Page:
Narrative in Country Doctor

The narrative included with Smith’s images provide additional context that is not obvious in the images themselves. The narrative is quite brief but the viewer does receive some additional context from the wording. Below are examples of relay narrative:

  • Doctor Ceriani operating on Lee Marie Wheatly, a two and a half year old child who needed emergency surgery after having been kicked in the head by a horse.
  • Thomas Mitchell, who has gangreen in his foot, being operated on by Dr. Ceriani.

We are given extra information regarding the cause of the medical emergencies and the age of any children being treated. This provides greater context for the viewer and clearly shows the extremely wide variety of situations that this doctor has to deal with.

Narrative in The Dad Project

In The Dad Project we read the following:

  • The sunlight supported me this year.
  • Sitting in the garden became an event, then a days activity, and eventually a strain that he endured only to comfort us. Or was it to comfort himself? I wondered endlessly, but really there was no difference.

In Campbell’s narrative we are not only given additional information about the situation (e.g. that Dad was ‘sitting in the garden’)  but we are exposed to private thoughts and feelings (or, was it to comfort himself?). This is a very intimate portrayal that encourages empathy and highlights the huge complexity of human relationships, emotion and feeling.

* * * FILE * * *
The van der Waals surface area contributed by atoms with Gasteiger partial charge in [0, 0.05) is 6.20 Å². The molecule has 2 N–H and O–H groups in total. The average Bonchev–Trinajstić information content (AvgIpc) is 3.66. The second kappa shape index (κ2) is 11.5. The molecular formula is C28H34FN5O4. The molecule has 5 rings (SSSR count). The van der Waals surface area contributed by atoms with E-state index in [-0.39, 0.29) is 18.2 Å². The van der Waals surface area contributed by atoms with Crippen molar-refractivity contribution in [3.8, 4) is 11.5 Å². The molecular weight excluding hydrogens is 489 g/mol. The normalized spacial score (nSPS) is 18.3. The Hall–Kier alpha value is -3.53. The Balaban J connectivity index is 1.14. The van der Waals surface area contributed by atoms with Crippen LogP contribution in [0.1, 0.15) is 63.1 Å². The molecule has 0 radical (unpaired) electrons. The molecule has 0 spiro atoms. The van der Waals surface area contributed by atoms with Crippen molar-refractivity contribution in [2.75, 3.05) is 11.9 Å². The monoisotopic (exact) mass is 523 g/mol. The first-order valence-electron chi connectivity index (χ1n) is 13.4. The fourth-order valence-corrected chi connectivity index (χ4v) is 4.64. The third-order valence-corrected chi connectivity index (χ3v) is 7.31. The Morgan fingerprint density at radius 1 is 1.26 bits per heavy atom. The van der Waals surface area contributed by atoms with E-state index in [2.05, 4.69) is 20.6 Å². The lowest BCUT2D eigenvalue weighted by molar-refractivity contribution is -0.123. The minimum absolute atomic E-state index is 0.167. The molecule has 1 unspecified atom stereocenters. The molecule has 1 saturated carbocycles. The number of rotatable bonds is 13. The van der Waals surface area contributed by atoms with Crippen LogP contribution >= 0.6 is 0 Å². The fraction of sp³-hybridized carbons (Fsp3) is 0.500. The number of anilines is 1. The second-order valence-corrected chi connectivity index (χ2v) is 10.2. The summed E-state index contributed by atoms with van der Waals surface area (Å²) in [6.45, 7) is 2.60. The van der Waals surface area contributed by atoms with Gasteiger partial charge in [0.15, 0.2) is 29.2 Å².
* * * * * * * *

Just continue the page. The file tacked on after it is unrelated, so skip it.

Smith’s images are more obvious and we need little in the way of explanation to interpret them. All the information we need is contained in the photographs, though the inclusion of small amounts of extra detail does help in placing the doctor’s work in context of the variety of emergencies he is challenged by.

Campbell’s images are more ‘open’ and benefit from the additional narrative for the viewer to fully appreciate the story. This photographer has captured the ‘unseen’ feelings of love, compassion and grief.

Regarding BOTH series; they both show humanity at its best.


What do you think Campbell means by ‘an ending without an ending’?

The accompanying text which Campbell wrote two years after her father’s death provides much of the context for the project. She describes the effect that the project had, not only on her and her father during its making but on many thousands of people after his death.